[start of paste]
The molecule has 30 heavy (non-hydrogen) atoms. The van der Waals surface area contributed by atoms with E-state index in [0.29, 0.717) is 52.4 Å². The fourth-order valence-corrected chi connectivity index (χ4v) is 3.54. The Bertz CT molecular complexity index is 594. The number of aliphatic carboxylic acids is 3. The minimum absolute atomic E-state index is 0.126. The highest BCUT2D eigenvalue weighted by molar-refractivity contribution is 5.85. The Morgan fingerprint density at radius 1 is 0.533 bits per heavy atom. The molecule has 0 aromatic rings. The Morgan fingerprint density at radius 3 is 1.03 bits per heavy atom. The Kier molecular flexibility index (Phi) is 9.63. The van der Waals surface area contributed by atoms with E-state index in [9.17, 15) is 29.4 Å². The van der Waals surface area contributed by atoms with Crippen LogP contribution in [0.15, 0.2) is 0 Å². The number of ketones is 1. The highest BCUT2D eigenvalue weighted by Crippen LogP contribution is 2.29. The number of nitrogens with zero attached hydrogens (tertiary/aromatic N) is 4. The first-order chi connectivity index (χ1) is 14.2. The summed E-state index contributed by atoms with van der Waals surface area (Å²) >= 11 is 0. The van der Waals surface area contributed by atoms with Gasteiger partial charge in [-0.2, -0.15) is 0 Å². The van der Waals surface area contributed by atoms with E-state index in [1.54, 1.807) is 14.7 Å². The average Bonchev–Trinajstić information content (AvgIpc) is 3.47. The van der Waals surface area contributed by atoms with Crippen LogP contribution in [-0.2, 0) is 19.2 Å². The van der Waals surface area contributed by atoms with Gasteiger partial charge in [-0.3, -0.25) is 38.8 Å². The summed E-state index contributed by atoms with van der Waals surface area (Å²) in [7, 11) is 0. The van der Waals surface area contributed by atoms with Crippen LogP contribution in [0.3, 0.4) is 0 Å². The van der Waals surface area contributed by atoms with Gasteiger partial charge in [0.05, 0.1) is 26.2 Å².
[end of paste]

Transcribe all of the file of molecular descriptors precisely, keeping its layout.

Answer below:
The molecule has 30 heavy (non-hydrogen) atoms. The van der Waals surface area contributed by atoms with E-state index in [0.29, 0.717) is 52.4 Å². The fourth-order valence-corrected chi connectivity index (χ4v) is 3.54. The Bertz CT molecular complexity index is 594. The number of aliphatic carboxylic acids is 3. The minimum absolute atomic E-state index is 0.126. The highest BCUT2D eigenvalue weighted by molar-refractivity contribution is 5.85. The Morgan fingerprint density at radius 1 is 0.533 bits per heavy atom. The molecule has 0 aromatic rings. The Morgan fingerprint density at radius 3 is 1.03 bits per heavy atom. The Kier molecular flexibility index (Phi) is 9.63. The van der Waals surface area contributed by atoms with E-state index in [9.17, 15) is 29.4 Å². The van der Waals surface area contributed by atoms with Crippen LogP contribution in [0.15, 0.2) is 0 Å². The number of ketones is 1. The highest BCUT2D eigenvalue weighted by Crippen LogP contribution is 2.29. The number of nitrogens with zero attached hydrogens (tertiary/aromatic N) is 4. The first-order chi connectivity index (χ1) is 14.2. The summed E-state index contributed by atoms with van der Waals surface area (Å²) >= 11 is 0. The van der Waals surface area contributed by atoms with Gasteiger partial charge in [-0.2, -0.15) is 0 Å². The van der Waals surface area contributed by atoms with E-state index in [1.54, 1.807) is 14.7 Å². The average Bonchev–Trinajstić information content (AvgIpc) is 3.47. The van der Waals surface area contributed by atoms with Crippen LogP contribution in [-0.2, 0) is 19.2 Å². The van der Waals surface area contributed by atoms with Gasteiger partial charge in [-0.3, -0.25) is 38.8 Å². The summed E-state index contributed by atoms with van der Waals surface area (Å²) in [7, 11) is 0. The van der Waals surface area contributed by atoms with Crippen LogP contribution in [0.3, 0.4) is 0 Å². The van der Waals surface area contributed by atoms with Gasteiger partial charge in [0.05, 0.1) is 26.2 Å².